We are a little church with big heart thankfully worshipping, learning, and serving in St. Elmo, Chattanooga, and the broader region.
all are welcome, no exceptions. come as you are.
Thankful is an eclectic, inclusive, Christian family who worship as traditional Episcopalians. We are striving to nurture and care for the community in which we find ourselves through outreach and spiritual development for all. We are enthusiastic about our potential to grow and to continue to be a place for spiritual solace.
Thankful Memorial Episcopal Church owes much of its existence to Colonel A. M. Johnson who was born in Gainesville, Georgia in 1830. Johnson came to Chattanooga in 1851 where he went into the tanning business with his brother-in-law, John Bryson. Later, he was given a position as a post office agent on the Nashville and Chattanooga Railroad line. Around this time, he met Thankful Anderson Whiteside, the daughter of Colonel James A. Whiteside one of the founders and leading citizens of early Chattanooga. Not long after their marriage, Col. Johnson became the superintendent of the Will Valley Railroad. During the Civil War, he operated several railroads in Georgia, serving under the Confederate government with the rank of colonel. When the war was over, the Johnson’s returned to Chattanooga to find their home and belongings had been destroyed. Col. Johnson became president of Lookout Savings and with three others bought the City Water Co. (what is now the Tennessee American Water Co.), which was built by Union soldiers. Johnson spent the next seventeen years supervising the construction of the Chattanooga water system.
The outbreak of yellow fever in 1878 caused a panic that sent Chattanooga residents fleeing to the hills and mountains to avoid the disease. Seeing this demand for mountain homes and property, in 1886 Col. Johnson began subdividing lots on the “East side” farm that his wife had inherited from her parents on the eastern slope on the foot of Lookout Mountain. Overlooking the community, the Johnson’s built their home, known as “The House”, located on two city blocks at the site where Daniel Ross had lived. Johnson named the community St. Elmo after a novel of that name by Augusta Evans, a personal friend of Col. Johnson’s wife. Ms. Evans said the view of the new community from Lookout Mountain reminded her of the view of St. Elmo castle in Naples.
St. Elmo had two advantages over the other new suburbs being developed, Johnson installed a water main to provide city water and there was an electric trolley car that connected St. Elmo with Chattanooga. By 1887, the Episcopalians who lived in St. Elmo attended St. Paul’s Church in Chattanooga, but it was a long, slow journey even with the available trolley. Thankful Everett, granddaughter of Thankful Johnson recalled, “in the 1890’s, the street car and the family horse and carriage were the only means of transportation from St. Elmo to Chattanooga. So attending church was not a simple matter as it took time to make the trip.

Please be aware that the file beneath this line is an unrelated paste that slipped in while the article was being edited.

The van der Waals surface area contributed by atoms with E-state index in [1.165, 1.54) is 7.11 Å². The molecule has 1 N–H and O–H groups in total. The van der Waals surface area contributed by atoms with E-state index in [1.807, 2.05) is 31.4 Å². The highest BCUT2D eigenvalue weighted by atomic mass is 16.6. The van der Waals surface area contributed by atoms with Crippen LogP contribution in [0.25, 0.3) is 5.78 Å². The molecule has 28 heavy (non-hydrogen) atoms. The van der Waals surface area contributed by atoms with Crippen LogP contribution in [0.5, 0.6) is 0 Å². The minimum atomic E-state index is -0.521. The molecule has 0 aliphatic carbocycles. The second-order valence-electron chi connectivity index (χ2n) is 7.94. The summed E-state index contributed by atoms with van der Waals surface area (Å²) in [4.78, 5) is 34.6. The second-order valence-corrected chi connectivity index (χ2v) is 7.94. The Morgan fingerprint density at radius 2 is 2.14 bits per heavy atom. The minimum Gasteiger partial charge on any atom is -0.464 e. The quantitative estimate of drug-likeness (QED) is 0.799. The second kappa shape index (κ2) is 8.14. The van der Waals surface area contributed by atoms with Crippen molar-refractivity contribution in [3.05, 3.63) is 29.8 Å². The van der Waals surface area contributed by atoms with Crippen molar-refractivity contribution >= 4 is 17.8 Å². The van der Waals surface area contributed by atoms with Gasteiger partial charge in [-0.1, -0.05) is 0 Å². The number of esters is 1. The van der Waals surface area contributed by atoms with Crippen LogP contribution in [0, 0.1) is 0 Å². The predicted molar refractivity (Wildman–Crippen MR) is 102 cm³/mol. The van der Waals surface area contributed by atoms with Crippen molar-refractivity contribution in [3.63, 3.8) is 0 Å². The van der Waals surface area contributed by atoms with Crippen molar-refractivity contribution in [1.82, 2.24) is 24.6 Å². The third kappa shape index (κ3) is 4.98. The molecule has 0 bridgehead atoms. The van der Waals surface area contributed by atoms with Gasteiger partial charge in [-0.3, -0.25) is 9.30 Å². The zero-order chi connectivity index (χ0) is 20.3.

Thankful Everett asked St. Paul’s for permission to start a children’s Sunday School in St. Elmo because many mothers feared their children were not being properly exposed to the practices and beliefs of the Episcopal Church. A preliminary meeting at the Johnson house in 1892 led to the first meeting of The Guild of St. Elmo Sunday School on October 29, 1893 in the brick music hall at the corner of St. Elmo Avenue and 45th Street (the current location of St. Elmo Avenue Baptist Church). W.H. Wilson served as the first superintendent while Col. Johnson served as the first secretary. By 1895, eighteen women taught Sunday classes there. Members of the Guild and their husbands financially supported the school until it became a mission in 1898 when the Rev. Thomas Gailor sent Rev. William G. Robertson from Sewanee to conduct services. In 1899, Mr. Francis Lynde, became the first lay reader of the Episcopal Mission and conducted services along with Rev. Goodman from St. Paul’s Church. Under their direction, the Mission became a “semi dependent congregation entirely self-supporting”.
When Col. Johnson died in 1903, he left the property across the street from his home to be used for an Episcopal Church to be named in memory of his wife, Thankful Anderson Whiteside Johnson who had died in 1890. So in 1904, the Episcopal Mission ended with the construction of Thankful Memorial Episcopal Church, a church built of native stone in Gothic revival style and filled with several stained glass windows from the Johnson home.
Groundbreaking was held in February 1904, with much of the money for building the church provided through the will of A. M. Johnson. The church bell had been originally given to St. Paul’s in 1870. When “chimes” were presented to St. Paul’s in 1911, the old bell was loaned “in perpetuity” to Thankful Memorial, and still rings to this day.